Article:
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Nalcor shouldn’t be involved in politicking, v-p tells Muskrat Falls Inquiry

Nalcor Energy vice-president Gilbert Bennett at the Muskrat Falls Inquiry Monday.
Nalcor Energy vice-president Gilbert Bennett at the Muskrat Falls Inquiry Monday. - Joe Gibbons

But leveraging Quebec-N.L. debate was fair game, Gilbert Bennett says

Leading the Muskrat Falls hydroelectric project for Nalcor Energy, Gilbert Bennett says he doesn’t think the Crown corporation should have been involved in any discussion of possible partisan, political attacks to help get the project approved.

A collection of presentation slides from August 2012 were added to the public evidence at the Muskrat Falls Inquiry earlier this month. They are Nalcor Energy slides, but set out “key messages” for a political debate in the House of Assembly on the project, happening later that year. They include notes on potential attacks on Liberals and the NDP — opposition to the then-governing Progressive Conservatives. The slides reference a political “hit squad” who could use the talking points in support of the project’s approval.

“I don’t know how it ended up on our letterhead, or on our presentation template. This is political messaging and that’s not the lane I have worked in,” Bennett said Wednesday on the stand at the inquiry.

Tom Marshall was the finance minister during the Muskrat Falls debate at the end of 2012 and previously testified he doesn’t recall the presentation, and wouldn’t have paid much attention to it.

Nalcor Energy lawyer Dan Simmons has suggested in questioning the slides were from a joint “communications committee.”

Bennett testified he’d expect there would be some public messaging shared between the provincial government and Crown corporation, but partisan talking points would be going too far. He said the public service should “absolutely” remain non-partisan.

However, he testified the “general political landscape” would not necessarily be outside of what Nalcor Energy’s communications staff might consider in their work.

Taken to another Nalcor Energy document, one referencing the idea to “leverage Quebec versus N.L. debate” to gain public support, Bennett didn’t object.

“I think that’s OK. But like I said, it better not be the principle message, and it better not be the only message, and it better not be the only way we’re communicating information,” he said.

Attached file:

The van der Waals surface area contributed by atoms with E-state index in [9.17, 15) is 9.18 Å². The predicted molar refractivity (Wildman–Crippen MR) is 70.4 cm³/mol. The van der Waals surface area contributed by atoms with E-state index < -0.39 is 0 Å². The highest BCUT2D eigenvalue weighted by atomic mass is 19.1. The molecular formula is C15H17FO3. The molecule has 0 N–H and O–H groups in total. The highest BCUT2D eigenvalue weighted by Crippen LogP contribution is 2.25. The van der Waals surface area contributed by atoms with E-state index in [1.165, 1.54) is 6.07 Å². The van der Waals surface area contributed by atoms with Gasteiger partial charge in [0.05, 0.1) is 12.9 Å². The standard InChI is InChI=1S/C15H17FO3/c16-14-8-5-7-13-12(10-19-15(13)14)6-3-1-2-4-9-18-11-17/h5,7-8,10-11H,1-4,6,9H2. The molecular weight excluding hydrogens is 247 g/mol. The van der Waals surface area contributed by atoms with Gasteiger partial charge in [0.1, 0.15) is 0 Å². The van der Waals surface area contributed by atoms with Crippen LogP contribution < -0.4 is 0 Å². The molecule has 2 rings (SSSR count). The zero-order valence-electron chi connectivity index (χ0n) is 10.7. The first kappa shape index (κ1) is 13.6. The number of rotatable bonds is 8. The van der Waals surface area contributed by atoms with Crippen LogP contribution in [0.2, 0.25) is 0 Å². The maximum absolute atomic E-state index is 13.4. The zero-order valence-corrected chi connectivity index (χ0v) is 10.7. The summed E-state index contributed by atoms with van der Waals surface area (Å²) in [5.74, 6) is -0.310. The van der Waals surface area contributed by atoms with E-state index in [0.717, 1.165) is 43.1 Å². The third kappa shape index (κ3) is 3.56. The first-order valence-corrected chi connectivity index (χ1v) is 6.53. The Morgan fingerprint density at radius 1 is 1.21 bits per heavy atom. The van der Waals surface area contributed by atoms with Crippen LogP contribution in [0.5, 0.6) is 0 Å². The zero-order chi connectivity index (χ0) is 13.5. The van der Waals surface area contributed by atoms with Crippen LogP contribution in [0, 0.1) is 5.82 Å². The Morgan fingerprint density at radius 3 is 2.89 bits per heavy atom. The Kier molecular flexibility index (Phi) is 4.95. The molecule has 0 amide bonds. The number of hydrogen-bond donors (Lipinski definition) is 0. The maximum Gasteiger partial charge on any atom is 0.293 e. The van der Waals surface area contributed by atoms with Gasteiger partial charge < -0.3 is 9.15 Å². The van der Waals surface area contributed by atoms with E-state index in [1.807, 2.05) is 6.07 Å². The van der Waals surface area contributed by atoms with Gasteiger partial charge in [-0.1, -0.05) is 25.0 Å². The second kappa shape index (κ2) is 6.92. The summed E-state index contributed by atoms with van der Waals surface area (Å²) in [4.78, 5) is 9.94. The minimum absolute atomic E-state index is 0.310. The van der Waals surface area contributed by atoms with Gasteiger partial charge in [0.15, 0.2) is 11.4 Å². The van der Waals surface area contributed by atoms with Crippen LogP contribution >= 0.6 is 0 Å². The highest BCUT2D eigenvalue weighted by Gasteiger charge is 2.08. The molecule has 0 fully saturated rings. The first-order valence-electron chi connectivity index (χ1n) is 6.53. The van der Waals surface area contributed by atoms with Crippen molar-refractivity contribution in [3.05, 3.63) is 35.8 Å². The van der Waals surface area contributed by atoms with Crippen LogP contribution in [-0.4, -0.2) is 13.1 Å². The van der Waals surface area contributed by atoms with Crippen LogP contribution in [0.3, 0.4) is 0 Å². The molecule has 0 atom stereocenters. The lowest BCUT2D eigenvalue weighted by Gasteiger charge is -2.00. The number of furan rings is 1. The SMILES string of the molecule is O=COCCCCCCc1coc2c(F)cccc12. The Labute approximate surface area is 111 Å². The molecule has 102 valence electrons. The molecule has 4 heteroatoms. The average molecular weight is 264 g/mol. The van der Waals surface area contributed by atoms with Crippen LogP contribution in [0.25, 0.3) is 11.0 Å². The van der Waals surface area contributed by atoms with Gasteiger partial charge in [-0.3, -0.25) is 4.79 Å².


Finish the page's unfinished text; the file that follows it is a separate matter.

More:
Bennett was asked other questions — by inquiry co-counsel Kate O’Brien and then other lawyers for the parties with standing — tied to the perception of the project pre-construction.

There were questions on the various “cold eyes” reviews completed for the project and the reports coming out of those reviews.

Asked about changes proposed by project director Paul Harrington to the report from an Independent Project Review (IPR) team, he issued his disapproval.

“I wasn’t aware of these particular situations,” he said, testifying it was common, normal, for Nalcor Energy’s project team to receive draft reports for a variety of reasons, including assuring the consultant has made use of accurate information. But he disagreed with the specific edits proposed being within the accepted norms.

“I don’t think this was appropriate,” he said, pressed on the suggested edits.

They were ultimately rejected.

Meanwhile, Bennett was also asked why he did not personally communicate certain consultant recommendations related to the project cost, risk and schedule to Nalcor Energy’s board of directors and to provincial government representatives to assure they understood what the project team was being told.

He said then-president and CEO Ed Martin received “cold eyes” reports and he believed key information, such as a recommendation on schedule reserve, was for Martin to convey.

Bennett will continue under cross-examination at the inquiry on Thursday. Friday has been reserved for an in camera session about the issue of water management on the Churchill River.

The Muskrat Falls Inquiry

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